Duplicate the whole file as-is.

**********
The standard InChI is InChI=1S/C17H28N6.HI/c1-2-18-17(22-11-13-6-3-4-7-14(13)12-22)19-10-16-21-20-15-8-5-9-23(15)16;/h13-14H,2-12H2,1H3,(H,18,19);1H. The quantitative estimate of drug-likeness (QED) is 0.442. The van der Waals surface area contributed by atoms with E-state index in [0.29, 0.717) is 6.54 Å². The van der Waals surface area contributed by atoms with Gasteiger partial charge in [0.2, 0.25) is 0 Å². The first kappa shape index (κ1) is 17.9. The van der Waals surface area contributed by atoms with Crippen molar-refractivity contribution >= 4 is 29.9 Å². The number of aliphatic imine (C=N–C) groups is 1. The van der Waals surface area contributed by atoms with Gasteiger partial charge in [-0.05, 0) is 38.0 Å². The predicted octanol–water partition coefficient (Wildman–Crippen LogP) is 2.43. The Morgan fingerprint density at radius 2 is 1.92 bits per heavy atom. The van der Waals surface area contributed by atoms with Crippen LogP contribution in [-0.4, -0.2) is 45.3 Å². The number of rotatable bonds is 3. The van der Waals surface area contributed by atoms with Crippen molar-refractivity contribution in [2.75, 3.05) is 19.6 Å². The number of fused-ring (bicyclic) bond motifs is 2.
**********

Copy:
The standard InChI is InChI=1S/C17H28N6.HI/c1-2-18-17(22-11-13-6-3-4-7-14(13)12-22)19-10-16-21-20-15-8-5-9-23(15)16;/h13-14H,2-12H2,1H3,(H,18,19);1H. The quantitative estimate of drug-likeness (QED) is 0.442. The van der Waals surface area contributed by atoms with E-state index in [0.29, 0.717) is 6.54 Å². The van der Waals surface area contributed by atoms with Gasteiger partial charge in [0.2, 0.25) is 0 Å². The first kappa shape index (κ1) is 17.9. The van der Waals surface area contributed by atoms with Crippen molar-refractivity contribution >= 4 is 29.9 Å². The number of aliphatic imine (C=N–C) groups is 1. The van der Waals surface area contributed by atoms with Gasteiger partial charge in [-0.05, 0) is 38.0 Å². The predicted octanol–water partition coefficient (Wildman–Crippen LogP) is 2.43. The Morgan fingerprint density at radius 2 is 1.92 bits per heavy atom. The van der Waals surface area contributed by atoms with Crippen LogP contribution in [-0.4, -0.2) is 45.3 Å². The number of rotatable bonds is 3. The van der Waals surface area contributed by atoms with Crippen molar-refractivity contribution in [2.75, 3.05) is 19.6 Å². The number of fused-ring (bicyclic) bond motifs is 2.